In a Monday tweet celebrating his release from the hospital after testing positive for COVID-19, President Trump wrote: “Feeling really good! Don’t be afraid of Covid. Don’t let it dominate your life. We have developed, under the Trump Administration, some really great drugs & knowledge. I feel better than I did 20 years ago!” He followed it with this similarly upbeat video statement:
— Donald J. Trump (@realDonaldTrump) October 5, 2020
The response to this tweet was characteristically unhinged in a way that speaks to the primary motivator of corporate media coverage of the virus: fear.
Media lose their shit over Trump's optimistic Covid tweet pic.twitter.com/SmLHHggZlW
— Tom Elliott (@tomselliott) October 5, 2020
Twitter quickly promoted another ResistAnon vertical trending conspiracy theory:
The author of — you can’t make this up — “The Opposite of Hate” wrote:
One of the chief anti-Trump hysteria-mongers in existence — and that’s a competitive position — wrote:
This was a particularly distasteful tweet, like many similar responses politicizing a good man’s death:
Just substitute any other malady that has killed many people and see if the responses make any rational or charitable sense. Trump: “Feeling really good! Don’t be afraid of cancer!! Don’t let it dominate your life.” Or: “Feeling really good! Don’t be afraid of AIDS!! Don’t let it dominate your life.”
Trump’s statement is the stuff of inspirational books written by athletes or motivational speakers or celebrities who encountered a serious health concern. Only because he’s Trump is he treated this way. You can see that in this recent Fox retrospective of Democrats downplaying coronavirus early on. Their comments are not held against them now, but Trump’s still are. We all know why that is.
They weren’t saying that a while back pic.twitter.com/GJOlYRzd7A
— Mario bet (@BetancourtMarai) October 5, 2020
In his discussion of Trump’s celebratory hospital-release tweet, Wolf Blitzer made the message explicit: “Everyone should be afraid of COVID.”
First of all, this stance is factually questionable. Being afraid of COVID does not kill or retard it. Taking reasonable and prudent measures does. One does not need to be afraid to oppose coronavirus. In fact, excessive fear will cripple the critical thinking necessary for responding appropriately to this threat.
And that is the subtext at play here. The subtext is that if people simply follow their reason, and pay close attention to the objective facts about COVID-19, perhaps they would make different choices than when scared out of their minds about it. So we can’t have people prudent about COVID, or rational about COVID, or thoughtful, or courageous about COVID. That does not produce the social outcomes that these people want. Being scared of COVID does.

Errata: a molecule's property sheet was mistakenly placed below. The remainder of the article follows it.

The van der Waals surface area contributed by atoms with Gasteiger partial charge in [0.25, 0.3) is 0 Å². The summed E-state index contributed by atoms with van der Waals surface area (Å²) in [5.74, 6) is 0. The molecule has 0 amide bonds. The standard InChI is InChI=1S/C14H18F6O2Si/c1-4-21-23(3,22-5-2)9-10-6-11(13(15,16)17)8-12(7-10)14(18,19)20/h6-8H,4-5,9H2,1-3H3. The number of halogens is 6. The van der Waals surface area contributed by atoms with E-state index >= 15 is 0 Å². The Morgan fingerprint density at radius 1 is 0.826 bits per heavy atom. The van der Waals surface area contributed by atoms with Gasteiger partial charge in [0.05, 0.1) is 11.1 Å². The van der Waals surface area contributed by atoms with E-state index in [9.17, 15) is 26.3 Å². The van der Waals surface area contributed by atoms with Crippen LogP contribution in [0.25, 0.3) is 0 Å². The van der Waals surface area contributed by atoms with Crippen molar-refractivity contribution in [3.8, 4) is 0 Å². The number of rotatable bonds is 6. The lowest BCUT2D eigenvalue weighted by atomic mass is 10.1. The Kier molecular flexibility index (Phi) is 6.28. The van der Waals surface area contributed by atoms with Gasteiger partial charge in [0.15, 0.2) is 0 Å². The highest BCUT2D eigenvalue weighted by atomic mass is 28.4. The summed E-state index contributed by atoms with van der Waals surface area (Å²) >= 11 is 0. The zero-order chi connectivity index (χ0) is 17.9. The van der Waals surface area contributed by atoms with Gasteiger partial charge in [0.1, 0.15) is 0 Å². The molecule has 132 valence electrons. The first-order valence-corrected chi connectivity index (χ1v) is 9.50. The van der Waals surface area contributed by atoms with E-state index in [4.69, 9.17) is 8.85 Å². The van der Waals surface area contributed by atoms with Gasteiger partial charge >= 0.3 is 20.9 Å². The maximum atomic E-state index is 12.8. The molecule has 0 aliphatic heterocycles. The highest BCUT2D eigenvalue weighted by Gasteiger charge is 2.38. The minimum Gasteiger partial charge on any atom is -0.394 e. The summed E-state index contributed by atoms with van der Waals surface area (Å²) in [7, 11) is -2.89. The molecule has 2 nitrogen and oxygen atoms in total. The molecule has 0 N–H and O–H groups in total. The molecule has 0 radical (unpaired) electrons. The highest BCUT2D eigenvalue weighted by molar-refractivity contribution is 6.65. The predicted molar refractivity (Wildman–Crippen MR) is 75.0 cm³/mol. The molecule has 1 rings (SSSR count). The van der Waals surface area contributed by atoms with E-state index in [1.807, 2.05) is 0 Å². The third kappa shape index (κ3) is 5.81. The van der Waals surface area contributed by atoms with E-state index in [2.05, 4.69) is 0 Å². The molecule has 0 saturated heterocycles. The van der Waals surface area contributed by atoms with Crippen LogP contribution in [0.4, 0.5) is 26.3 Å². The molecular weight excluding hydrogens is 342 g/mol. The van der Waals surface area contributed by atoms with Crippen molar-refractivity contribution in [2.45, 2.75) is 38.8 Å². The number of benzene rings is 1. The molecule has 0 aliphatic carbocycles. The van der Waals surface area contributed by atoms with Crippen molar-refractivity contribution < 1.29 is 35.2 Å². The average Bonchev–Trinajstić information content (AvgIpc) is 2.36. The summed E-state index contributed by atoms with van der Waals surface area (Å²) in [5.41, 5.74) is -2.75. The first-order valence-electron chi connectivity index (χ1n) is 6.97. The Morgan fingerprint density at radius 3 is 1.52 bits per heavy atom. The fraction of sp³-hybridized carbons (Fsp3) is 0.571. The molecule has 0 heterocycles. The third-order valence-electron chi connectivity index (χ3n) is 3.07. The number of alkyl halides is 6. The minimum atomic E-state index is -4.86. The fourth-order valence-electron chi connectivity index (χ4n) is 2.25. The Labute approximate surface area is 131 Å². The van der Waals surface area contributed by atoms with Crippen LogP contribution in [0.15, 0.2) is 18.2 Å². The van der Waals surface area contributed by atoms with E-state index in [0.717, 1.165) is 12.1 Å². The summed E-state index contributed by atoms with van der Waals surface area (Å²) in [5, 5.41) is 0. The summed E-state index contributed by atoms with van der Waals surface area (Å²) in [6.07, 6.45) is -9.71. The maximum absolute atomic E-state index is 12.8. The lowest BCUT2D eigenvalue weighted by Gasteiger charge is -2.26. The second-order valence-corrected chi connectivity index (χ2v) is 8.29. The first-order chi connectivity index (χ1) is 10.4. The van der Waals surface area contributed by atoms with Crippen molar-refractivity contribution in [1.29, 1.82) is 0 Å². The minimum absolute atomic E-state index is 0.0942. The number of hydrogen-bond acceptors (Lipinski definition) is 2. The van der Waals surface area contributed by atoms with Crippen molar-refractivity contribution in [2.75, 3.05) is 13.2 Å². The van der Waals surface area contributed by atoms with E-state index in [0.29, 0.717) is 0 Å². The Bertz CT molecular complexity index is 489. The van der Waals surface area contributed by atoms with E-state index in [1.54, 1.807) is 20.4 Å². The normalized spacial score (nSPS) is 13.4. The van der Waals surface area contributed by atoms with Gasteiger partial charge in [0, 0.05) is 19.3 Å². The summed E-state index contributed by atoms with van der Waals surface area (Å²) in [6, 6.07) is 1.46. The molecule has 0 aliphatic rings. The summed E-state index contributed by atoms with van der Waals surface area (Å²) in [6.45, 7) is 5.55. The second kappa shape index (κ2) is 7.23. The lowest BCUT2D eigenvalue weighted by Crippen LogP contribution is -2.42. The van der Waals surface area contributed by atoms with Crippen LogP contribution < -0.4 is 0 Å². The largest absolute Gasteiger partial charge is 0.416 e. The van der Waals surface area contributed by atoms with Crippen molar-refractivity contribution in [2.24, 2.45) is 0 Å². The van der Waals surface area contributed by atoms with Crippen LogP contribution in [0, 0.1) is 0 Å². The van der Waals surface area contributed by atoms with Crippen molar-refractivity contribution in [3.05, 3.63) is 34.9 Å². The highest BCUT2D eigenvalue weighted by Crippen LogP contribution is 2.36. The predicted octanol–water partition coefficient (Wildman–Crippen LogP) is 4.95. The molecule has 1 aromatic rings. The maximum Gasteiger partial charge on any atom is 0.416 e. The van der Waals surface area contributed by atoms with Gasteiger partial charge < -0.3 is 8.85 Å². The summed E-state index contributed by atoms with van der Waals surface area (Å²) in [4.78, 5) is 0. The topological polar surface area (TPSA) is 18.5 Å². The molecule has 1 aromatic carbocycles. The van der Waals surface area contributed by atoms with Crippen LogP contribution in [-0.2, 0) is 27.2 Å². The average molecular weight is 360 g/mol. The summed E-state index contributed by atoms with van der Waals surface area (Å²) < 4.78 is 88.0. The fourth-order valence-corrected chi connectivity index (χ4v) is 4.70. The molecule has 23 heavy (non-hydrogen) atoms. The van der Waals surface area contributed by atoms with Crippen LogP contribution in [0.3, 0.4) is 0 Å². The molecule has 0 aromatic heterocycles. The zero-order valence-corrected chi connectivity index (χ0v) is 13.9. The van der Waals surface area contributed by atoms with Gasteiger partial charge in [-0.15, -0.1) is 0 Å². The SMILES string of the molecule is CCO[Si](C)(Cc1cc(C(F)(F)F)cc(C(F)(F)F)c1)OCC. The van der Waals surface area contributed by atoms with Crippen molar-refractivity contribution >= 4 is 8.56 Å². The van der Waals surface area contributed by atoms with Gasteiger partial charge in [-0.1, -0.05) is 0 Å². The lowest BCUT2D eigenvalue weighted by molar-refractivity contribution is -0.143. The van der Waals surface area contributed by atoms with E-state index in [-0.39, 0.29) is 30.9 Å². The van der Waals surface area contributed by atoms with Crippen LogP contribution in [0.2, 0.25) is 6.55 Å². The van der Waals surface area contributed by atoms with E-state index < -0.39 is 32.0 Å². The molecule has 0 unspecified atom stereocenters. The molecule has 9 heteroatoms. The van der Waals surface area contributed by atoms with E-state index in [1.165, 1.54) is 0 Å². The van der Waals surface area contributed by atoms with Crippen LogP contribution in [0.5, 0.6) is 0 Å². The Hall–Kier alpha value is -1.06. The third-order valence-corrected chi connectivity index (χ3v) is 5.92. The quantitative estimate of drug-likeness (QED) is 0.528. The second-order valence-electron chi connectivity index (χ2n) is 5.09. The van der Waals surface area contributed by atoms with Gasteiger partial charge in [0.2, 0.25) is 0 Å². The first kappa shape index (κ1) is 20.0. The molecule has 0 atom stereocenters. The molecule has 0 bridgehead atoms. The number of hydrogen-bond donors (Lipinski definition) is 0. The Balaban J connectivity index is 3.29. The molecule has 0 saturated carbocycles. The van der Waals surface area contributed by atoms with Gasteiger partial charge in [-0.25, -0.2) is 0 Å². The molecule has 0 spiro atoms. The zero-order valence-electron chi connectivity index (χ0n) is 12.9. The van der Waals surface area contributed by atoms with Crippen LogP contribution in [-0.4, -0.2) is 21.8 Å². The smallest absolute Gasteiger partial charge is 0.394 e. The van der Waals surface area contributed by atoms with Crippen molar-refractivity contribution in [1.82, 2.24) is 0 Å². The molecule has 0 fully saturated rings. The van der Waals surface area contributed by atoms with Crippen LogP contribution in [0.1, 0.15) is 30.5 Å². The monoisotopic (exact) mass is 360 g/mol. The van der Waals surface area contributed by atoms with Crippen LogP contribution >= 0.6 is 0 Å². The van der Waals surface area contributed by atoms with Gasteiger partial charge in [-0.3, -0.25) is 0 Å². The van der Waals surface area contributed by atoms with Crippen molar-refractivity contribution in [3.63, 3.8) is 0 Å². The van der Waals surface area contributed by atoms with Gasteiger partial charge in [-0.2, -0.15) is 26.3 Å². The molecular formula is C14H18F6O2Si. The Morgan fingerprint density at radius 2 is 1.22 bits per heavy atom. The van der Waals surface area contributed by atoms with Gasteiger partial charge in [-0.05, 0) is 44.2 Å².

Fear seems to motivate different behaviors related to COVID than does information, facts, and rationality. If Americans were less afraid, then more schools would be open for more effective in-person instruction, for one thing.
Out of 70,000+ positive reported COVID-19 cases on Universities:
0 deaths pic.twitter.com/yIbIfI69uJ
— Dr. Simone Gold (@drsimonegold) October 5, 2020
As I pointed out yesterday, the odds for President Trump’s recovery were a lot better than most people would guess based on what they’ve been told by the likes of The Atlantic, The New York Times, CNN, CBC, MSNBC, The Washington Post, and all the rest of the media Deep State. Of those who contract COVID-19 in his age grouping, their 70s, the Centers for Disease Control estimates 94.6 percent will live through it. That’s very good news.
But we haven’t been given good news in a very, very long time. Why might that be? The nation could clearly use it. The only answer is that irrational fear serves a useful political purpose.
Second, the “fear COVID or you’re evil” stance is morally questionable. We all feel fear, of course, and we can’t completely control it. But we can control what we do in response to our feelings. We can confront and work through our fears, and try to slowly acclimate ourselves to things we’re afraid of that we shouldn’t be. We can work to diffuse our fear by better attaching ourselves to reality.
In times of fear and heightened danger, good leaders have always told their people to take heart. It is a leader’s duty to do so, in fact. Would the nation really be in a better place if Trump acted like the media did, panicking about every possible horror scenario or frightful event? He’d be a simply awful president if he did that. It’s part of a leader’s job description to project confidence amid chaos. Otherwise, the chaos wins.
In a much, much worse time, the great Winston Churchill filled the world with anti-fear statements like these:
It would be foolish to disguise the gravity of the hour. It would be still more foolish to lose heart and courage. After this battle in France abates its force there will come the battle for our Islands, for all that Britain is and all that Britain means. In that supreme emergency we shall not hesitate to take every step — even the most drastic — to call forth from our people the last ounce and inch of effort of what they are capable …Centuries ago words were written to be a call and a spur to the faithful servants of Truth and Justice: ‘Arm yourselves, and be ye men of valour, and be in readiness for the conflict; for it is better for us to perish in battle than to look upon the outrage of our nation and our altar. As the Will of God is in Heaven, even so let it be.’
Fear is the enemy of a free people because fear makes self-government impossible. It clouds our judgment and makes it even more difficult to do what has to be done.
Note well those who encourage it. Consider their ultimate goals, and the effects of listening to them. Then stop up your ears (or lash yourself to the mast), keep calm, and carry on.